By ROBIN CAUDELL
---- — PLATTSBURGH — The Torahs’ vibrant covers will be switched out for rich, white covers emblazoned with gold thread, Hebrew script and the Shield of David during the High Holidays at Temple Beth Israel.
The two-day observance of Rosh Hashanah begins Wednesday, Sept. 4, at sundown. Translated from the Hebrew, it means “Head of the Year” and references the start of the Jewish year.
On Friday and Saturday, Sept. 13 and 14, Jews observe Yom Kippur, “Day of Atonement,” which commemorates God’s forgiveness of Jews for the sin, creation and worship of the Golden Calf.
The High Holidays, also known as Days of Awe, are Jews’ most important holiday season.
“The only other thing that comes close is Passover,” said Rabbi Kari Tuling of Temple Beth Israel in Plattsburgh.
“Wednesday through Friday is the celebration of the New Year for the Jewish calendar. The Jewish calendar is built on a lunar cycle that is corrected according to the solar cycle. It’s a very old calendar that dates back before the Middle Ages.”
New Year rituals include the congregation crowning of God as sovereign.
“It’s a way of acknowledging that God is in control of our lives in the sense that we don’t get to determine how long or under what circumstances we live and die. Some things are in our control. Whether or not we sin is in our control,” Tuling said.
There is a 10-day period of reflection prior to Yom Kippur, Day of Atonement.
“We ask forgiveness for having fallen short of the mark. What is supposed to happen (is) if you committed a sin that involved another person, you have to go and ask that person’s forgiveness. And then, you ask forgiveness of God. That’s why you need the period of refection, so you can think (of) who you need to call. Who do I need to set things right with? It may seem strange to have New Year and ask for forgiveness 10 days into it. The reason for that is in the New Year, we are acknowledging God as in charge. If I’m not the one running things and I answer to someone, then I should set things straight,” Tuling said.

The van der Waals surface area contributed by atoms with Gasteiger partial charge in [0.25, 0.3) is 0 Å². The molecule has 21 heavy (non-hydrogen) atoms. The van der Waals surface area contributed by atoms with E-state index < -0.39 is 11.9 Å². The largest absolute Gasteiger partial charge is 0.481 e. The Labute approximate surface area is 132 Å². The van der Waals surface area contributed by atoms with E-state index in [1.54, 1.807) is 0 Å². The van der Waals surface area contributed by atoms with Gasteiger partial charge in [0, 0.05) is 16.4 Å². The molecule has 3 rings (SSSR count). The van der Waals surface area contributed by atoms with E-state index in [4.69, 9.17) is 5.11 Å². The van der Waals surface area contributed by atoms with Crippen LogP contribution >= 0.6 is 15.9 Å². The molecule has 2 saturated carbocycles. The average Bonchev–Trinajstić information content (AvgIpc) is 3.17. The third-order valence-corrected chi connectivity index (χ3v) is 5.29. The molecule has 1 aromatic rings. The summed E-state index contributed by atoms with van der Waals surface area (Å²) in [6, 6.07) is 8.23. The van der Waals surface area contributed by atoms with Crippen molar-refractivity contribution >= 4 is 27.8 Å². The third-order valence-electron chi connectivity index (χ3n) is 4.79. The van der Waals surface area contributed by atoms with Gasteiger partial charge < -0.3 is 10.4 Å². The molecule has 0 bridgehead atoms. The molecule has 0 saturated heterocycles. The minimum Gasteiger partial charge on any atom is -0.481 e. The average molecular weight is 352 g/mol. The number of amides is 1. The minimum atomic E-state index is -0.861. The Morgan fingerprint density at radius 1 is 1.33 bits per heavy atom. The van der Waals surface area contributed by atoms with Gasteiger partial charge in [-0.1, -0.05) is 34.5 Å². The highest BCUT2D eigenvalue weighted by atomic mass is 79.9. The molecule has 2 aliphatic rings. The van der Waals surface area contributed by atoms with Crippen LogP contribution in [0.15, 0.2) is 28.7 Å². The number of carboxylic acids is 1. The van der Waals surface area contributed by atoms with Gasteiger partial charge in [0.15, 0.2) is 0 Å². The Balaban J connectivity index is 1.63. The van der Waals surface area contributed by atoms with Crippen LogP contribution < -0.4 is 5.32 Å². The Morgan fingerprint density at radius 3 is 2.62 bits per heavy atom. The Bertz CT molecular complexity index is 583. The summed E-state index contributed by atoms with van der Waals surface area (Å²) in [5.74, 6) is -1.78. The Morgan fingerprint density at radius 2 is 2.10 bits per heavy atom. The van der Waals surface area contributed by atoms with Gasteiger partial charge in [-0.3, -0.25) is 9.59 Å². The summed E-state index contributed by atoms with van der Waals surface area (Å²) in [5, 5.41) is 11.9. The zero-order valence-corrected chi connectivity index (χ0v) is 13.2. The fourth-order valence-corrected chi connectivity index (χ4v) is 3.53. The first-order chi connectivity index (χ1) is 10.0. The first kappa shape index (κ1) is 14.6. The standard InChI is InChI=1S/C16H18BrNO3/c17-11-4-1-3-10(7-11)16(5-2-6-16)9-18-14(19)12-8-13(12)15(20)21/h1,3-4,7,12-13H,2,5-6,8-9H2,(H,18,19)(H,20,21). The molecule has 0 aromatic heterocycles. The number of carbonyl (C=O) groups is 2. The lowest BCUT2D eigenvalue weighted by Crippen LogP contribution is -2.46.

“Judaic liturgy talks about this time, metaphorically, as how God determines what your life span will be in the coming year. Who will live and who will die. You should live as if that is true. It’s a way of bringing you in contact with your mortality, and (it) recognizes the need to be upright and honorable with your interactions with other people.”
Midrash is rabbinic commentary from the ancient sages, such as:
“Repent one day before you die.”
“How do you know when you are going to die?”
“Then, you better do it today.”
“These guys lived just after the destruction of the second temple during the first through seventh century in the Common Era,” Tuling said.
During the Days of Awe, families dine together before attending evening services.
The Thursday morning service on Sept. 5 is followed by a festive lunch at the temple.
Next, there is a riverside ritual, Tashlich, where congregants symbolically cast their sins into the water.
“Sometimes, you feed the ducks bread. You’re throwing away and stating, ‘It’s done.’ It’s not literal. It’s a good way to remind yourself, ‘I’m done with it,’” Tuling said.
On Sept. 6, there are services observed only by traditional Jews not living in Israel.
“If you live in exile from the land, you do this,” Tuling said.
The ancient Aramaic song “Kol Nidrei” is a highlight during Yom Kippur.
“People love to hear it. It’s actually kind of a funny thing. It’s a legal transaction. What happens (is) we take all the Torahs out of the Ark; they serve as if they were judges in a court of law. They represent the three judges. We make the declaration that if we have made a vow we have forgotten about and couldn’t keep, we should be released from them. You’re accountable for everything, even the ones you forgot,” Tuling said.
This is part of the spiritual house cleaning.
“You have really set your accounts in order in a very real way,” Tuling said. “The speculation is that it might have started when there was converso, when Jews were forcibly converted to another religion. For Jews converted under duress, it was a way for them to return to the synagogue if they wanted to. It releases them from the vow they made to the other religion, and they come in and pray as Jews. That’s something from the Middle Ages. Now, it’s just a really pretty melody.”
Such ancient songs are called “Mi Sinai,” meaning from Mount Sinai.
“One of the things Moses brought down from the mountain,” Tuling said.
During the Days of Awe, congregants pray with texts and songs that are ancient, modern and everything in between.
“It’s exciting and fun,” she said.
Yom Kippur is observed sundown to sundown. Congregants fast all day and break their fast at the temple with bagels, lox, egg salad, tuna fish and herring.
“This is a European-Jewish menu, what most American Jews are,” Tuling said. “There are other menus out there.”
Ashkenazi is the Hebrew word for Jews of Eastern Europe and Germany. Sefardi refers to Jews from Spain, North Africa and the Middle East.
“It’s a difference in what to eat,” Tuling said.
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